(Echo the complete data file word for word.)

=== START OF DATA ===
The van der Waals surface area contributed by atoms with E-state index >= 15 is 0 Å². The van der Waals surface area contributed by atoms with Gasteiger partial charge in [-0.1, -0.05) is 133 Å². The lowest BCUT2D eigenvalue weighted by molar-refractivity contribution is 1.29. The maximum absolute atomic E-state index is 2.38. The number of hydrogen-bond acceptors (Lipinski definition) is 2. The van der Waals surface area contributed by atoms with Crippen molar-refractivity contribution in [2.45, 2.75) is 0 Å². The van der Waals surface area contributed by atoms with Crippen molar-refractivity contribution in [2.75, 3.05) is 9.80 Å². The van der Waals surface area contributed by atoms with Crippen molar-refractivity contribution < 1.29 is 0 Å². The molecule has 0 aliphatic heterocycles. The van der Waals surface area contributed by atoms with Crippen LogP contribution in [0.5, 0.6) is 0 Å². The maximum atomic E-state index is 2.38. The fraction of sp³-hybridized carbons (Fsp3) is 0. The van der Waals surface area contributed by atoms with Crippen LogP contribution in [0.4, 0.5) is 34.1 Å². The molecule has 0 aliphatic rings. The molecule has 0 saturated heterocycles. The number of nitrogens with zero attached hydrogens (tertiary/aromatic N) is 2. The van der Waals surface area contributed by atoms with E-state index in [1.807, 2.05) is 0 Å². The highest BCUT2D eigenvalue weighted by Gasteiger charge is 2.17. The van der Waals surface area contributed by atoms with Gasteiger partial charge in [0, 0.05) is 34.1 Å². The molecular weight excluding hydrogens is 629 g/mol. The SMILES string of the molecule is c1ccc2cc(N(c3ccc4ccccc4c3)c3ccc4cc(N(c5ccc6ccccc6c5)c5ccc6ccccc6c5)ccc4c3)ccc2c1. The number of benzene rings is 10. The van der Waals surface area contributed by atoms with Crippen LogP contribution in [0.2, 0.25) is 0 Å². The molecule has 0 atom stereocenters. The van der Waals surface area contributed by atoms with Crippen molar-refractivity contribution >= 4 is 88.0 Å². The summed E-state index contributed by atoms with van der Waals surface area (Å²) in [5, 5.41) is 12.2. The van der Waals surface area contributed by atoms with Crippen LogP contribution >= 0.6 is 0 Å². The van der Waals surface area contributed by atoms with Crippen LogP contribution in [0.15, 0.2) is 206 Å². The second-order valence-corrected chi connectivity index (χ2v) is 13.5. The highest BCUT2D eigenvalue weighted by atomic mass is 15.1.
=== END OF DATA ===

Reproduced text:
The van der Waals surface area contributed by atoms with E-state index >= 15 is 0 Å². The van der Waals surface area contributed by atoms with Gasteiger partial charge in [-0.1, -0.05) is 133 Å². The lowest BCUT2D eigenvalue weighted by molar-refractivity contribution is 1.29. The maximum absolute atomic E-state index is 2.38. The number of hydrogen-bond acceptors (Lipinski definition) is 2. The van der Waals surface area contributed by atoms with Crippen molar-refractivity contribution in [2.45, 2.75) is 0 Å². The van der Waals surface area contributed by atoms with Crippen molar-refractivity contribution in [2.75, 3.05) is 9.80 Å². The van der Waals surface area contributed by atoms with Crippen molar-refractivity contribution < 1.29 is 0 Å². The molecule has 0 aliphatic heterocycles. The van der Waals surface area contributed by atoms with Crippen LogP contribution in [0.5, 0.6) is 0 Å². The maximum atomic E-state index is 2.38. The fraction of sp³-hybridized carbons (Fsp3) is 0. The van der Waals surface area contributed by atoms with Crippen LogP contribution in [0.4, 0.5) is 34.1 Å². The molecule has 0 aliphatic rings. The molecule has 0 saturated heterocycles. The number of nitrogens with zero attached hydrogens (tertiary/aromatic N) is 2. The van der Waals surface area contributed by atoms with E-state index in [1.807, 2.05) is 0 Å². The highest BCUT2D eigenvalue weighted by Gasteiger charge is 2.17. The van der Waals surface area contributed by atoms with Gasteiger partial charge in [0, 0.05) is 34.1 Å². The molecular weight excluding hydrogens is 629 g/mol. The SMILES string of the molecule is c1ccc2cc(N(c3ccc4ccccc4c3)c3ccc4cc(N(c5ccc6ccccc6c5)c5ccc6ccccc6c5)ccc4c3)ccc2c1. The number of benzene rings is 10. The van der Waals surface area contributed by atoms with Crippen LogP contribution in [0.2, 0.25) is 0 Å². The molecule has 0 atom stereocenters. The van der Waals surface area contributed by atoms with Crippen molar-refractivity contribution >= 4 is 88.0 Å². The summed E-state index contributed by atoms with van der Waals surface area (Å²) in [5, 5.41) is 12.2. The van der Waals surface area contributed by atoms with Crippen LogP contribution >= 0.6 is 0 Å². The van der Waals surface area contributed by atoms with Crippen LogP contribution in [0.15, 0.2) is 206 Å². The second-order valence-corrected chi connectivity index (χ2v) is 13.5. The highest BCUT2D eigenvalue weighted by atomic mass is 15.1.